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Environmental and Workplace Health

Cell Phone Towers

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Wireless telecommunications rely on a wide network of cell phone towers (base stations) to send and receive information. Cell phone towers consist of antennas and electronic equipment which serve as hubs for cell phones and local wireless networks. When you make a call with your cell phone, your phone and a nearby cell phone tower communicate back and forth using low-power radiofrequency (RF) energy.

RF energy (sometimes called RF emissions, RF waves, or RF fields) is a part of the electromagnetic spectrum, which includes microwave radiation, visible light and X-rays. Health concerns are sometimes expressed by people who live or work near cell phone tower antennas located on towers, poles, water tanks or rooftops. Yet, the consensus of the scientific community is that RF energy from cell phone towers is too low to cause adverse health effects in humans. In fact, RF exposures from cell phone towers are typically well below Health Canada's exposure standards.

Over the past decade, the use of wireless telecommunication technology has increased significantly: more than 24 million Canadians now have cell phones. To ensure that the public's RF exposure falls within acceptable guidelines, Industry Canada, the federal regulator responsible for the approval of RF equipment and performing compliance assessments, has chosen the human exposure limits established by Health Canada (outlined in Safety Code 6), as their regulatory exposure standard ( Radio Standards Specification 102).

Learn more about cell phones, cell phone towers, and RF fields by consulting the following resources:

  • Next link will take you to another Web site International Commission on Non-Ionizing Radiation Protection (ICNIRP)
    The ICNIRP reviews current scientific evidence about the health consequences of exposure to high frequency electromagnetic fields and publishes its advice on its web site.
  • Safety of Cell Phones and Cell Phone Towers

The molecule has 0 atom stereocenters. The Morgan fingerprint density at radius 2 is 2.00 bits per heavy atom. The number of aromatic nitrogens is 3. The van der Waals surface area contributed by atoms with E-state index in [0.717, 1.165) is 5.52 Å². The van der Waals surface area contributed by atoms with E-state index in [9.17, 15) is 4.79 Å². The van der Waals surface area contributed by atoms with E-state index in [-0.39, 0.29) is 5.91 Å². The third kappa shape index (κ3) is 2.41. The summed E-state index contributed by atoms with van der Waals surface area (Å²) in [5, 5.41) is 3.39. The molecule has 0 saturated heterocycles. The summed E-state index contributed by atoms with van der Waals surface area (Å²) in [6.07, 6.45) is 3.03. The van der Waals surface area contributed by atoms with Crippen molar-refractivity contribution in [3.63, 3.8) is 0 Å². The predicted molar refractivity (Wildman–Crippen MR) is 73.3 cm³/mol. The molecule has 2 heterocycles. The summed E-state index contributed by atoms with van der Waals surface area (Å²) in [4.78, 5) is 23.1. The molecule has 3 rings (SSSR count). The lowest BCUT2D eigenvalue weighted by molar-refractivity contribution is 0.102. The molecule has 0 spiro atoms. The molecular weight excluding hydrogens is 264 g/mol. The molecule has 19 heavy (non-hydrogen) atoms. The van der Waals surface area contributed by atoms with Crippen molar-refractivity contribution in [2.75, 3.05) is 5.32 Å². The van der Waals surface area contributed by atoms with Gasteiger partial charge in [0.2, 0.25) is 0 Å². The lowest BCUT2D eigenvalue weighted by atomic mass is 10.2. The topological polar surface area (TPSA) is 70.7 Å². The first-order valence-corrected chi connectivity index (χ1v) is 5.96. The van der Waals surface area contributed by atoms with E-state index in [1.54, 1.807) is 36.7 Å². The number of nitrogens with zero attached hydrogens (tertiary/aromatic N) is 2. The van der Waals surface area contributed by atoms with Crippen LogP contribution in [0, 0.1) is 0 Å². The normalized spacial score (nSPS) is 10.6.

With the growing popularity of cell phones, concerns have been raised about the safety of exposure to RF energy. This document addresses these concerns and outlines the respective responsibilities of Health Canada and Industry Canada for the safety of these devices.
  • Health Canada's RF exposure guidelines (Safety Code 6)
    These guidelines describe limits for safe human exposure to RF energy. Industry Canada has adopted these exposure limits and included them in their regulatory documents.
  • Research on RF Energy and Health
    A list of Health Canada-funded studies on RF energy and health.
  • Next link will take you to another Web site Industry Canada's Radio Standards Specification 102
    Radio Standards Specification 102, Radio Frequency Exposure Compliance of Radiocommunication Apparatus (All Frequency Bands) sets out the requirements and measurement techniques used to evaluate RF exposure compliance of radiocommunication apparatus designed to be used within the vicinity of the human body.
  • Next link will take you to another Web site Electromagnetic Fields and Public Health
    This World Health Organization (WHO) fact sheet reviews scientific evidence on the health effects from continuous low-level human exposure to cell phone towers and other local wireless networks.

This World Health Organization (WHO) fact sheet reviews scientific evidence on the health effects from continuous low-level human exposure to cell phone towers and other local wireless networks.